It’s also important to know which tests are not appropriate given the circumstances. For instance, PET has low sensitivity for brain metastases, so gadolinium-enhanced MRI may be a better option. PET also has low sensitivity for mucinous colorectal cancer.

“PET may also be negative after treatment,” Dr. Coakley said. “Oncologists tend to regard that as a false-negative but that’s debatable and the issue may be one of terminology. Maybe you have actually suppressed that tumor metabolically, but you may still have measureable, residual disease on CT and have a totally negative PET scan.”

Finally, PET/CT should always be done with contrast. “It is an abomination to do an expensive PET scan and then link it to a dull, dark CT scan and to call that a non-diagnostic CT,” Dr. Coakley said. However, there is a sizeable radiation dose associated with CT, which makes it less suitable in certain patients, such as younger patients with low-risk testicular cancer or lymphoma, he added.

Test technique
Once the appropriate test has been agreed on, the technique must be decided on as well. Dr. Coakley cited an example of a 45-year-old patient with cirrhosis and a rising alpha-fetoprotein level. Would a standard portal venous phase CT scan be enough? Not in this case, “because hepatocellular carcinoma is one of those tumors that is often hypervascular and seen best on the arterial phase. One of the big questions when we do a CT scan is: are we going to do single-phase or multi-phase? Most of the time, the single portal venous phase is perfectly adequate because most tumors are hypovascular,” he said.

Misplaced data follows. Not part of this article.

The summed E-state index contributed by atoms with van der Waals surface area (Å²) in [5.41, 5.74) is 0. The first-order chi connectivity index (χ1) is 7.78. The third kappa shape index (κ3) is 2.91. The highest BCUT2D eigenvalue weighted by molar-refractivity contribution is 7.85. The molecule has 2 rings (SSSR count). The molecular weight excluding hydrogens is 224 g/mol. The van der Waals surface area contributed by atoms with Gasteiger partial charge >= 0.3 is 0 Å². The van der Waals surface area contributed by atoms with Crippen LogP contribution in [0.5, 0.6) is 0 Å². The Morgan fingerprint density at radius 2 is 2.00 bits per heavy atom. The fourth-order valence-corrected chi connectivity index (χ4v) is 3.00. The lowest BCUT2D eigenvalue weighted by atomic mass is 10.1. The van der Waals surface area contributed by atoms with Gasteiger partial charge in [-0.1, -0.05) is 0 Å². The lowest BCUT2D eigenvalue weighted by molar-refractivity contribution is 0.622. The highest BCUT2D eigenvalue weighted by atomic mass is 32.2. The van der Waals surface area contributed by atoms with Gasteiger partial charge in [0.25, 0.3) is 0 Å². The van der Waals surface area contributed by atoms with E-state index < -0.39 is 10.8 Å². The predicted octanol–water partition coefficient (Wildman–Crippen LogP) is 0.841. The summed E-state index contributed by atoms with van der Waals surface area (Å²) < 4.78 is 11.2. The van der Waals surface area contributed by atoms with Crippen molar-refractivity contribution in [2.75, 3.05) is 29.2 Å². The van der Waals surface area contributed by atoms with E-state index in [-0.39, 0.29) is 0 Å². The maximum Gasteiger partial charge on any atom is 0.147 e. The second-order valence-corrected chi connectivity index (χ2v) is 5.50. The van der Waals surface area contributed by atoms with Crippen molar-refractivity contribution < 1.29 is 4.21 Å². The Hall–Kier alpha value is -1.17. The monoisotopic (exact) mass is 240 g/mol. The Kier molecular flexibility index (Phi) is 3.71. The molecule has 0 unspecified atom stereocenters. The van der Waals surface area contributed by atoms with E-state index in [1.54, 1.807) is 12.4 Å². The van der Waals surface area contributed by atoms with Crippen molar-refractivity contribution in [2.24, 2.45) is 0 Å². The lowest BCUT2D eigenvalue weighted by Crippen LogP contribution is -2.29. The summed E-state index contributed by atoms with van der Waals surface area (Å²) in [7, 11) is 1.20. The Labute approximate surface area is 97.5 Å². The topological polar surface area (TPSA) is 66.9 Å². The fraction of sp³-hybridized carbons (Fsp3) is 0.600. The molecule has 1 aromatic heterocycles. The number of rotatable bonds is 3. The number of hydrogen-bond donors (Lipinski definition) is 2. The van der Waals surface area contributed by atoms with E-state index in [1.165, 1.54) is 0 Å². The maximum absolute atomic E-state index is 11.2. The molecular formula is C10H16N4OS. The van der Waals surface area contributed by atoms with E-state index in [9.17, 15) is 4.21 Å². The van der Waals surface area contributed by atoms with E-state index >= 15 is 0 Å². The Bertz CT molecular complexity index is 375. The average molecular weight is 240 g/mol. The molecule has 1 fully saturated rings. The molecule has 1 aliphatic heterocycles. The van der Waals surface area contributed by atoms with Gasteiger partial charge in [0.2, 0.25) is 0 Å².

As with hepatocellular carcinoma, there are some tumors that are hypervascular and can only be seen on the arterial phase, such as neuroendrocrine metastases.

Test interpretation
Dr. Coakley illustrated the importance of providing a complete clinical history to the radiologist with the case of a 64-year-old woman with breast cancer. On the basis of imaging studies, the report came back as a large breast mass with axillary and abdominal adenopathy, consistent with breast cancer and nodal metastases (see Figures 1-3).

“On the face of it, that interpretation was justifiable, until you get the extra information: she was two months’ postsurgery so the breast and axillary changes were likely postoperative,” he said. “She had a negative PET for those nodes in the abdomen (see Figure 4). She had hepatitis C and we often see reactive nodes in that setting, so probably those abdominal nodes were reactive and not metastatic. All that missing information totally changes the interpretation.”

Clinical information imparted by the oncologist helps the radiologist be a better diagnostician, which ultimately optimizes patient care. “We really need to have all of the clinical information as well as the previous radiological history and imaging tests,” Dr. Coakely said. “How you achieve that communication will depend a little bit on local practice, but I really think that developing personal relationships with your radiologist is very important. I work very closely with our oncologists and gastrointestinal and genitourinary oncologists at UCSF, and I think that really does improve patient care.”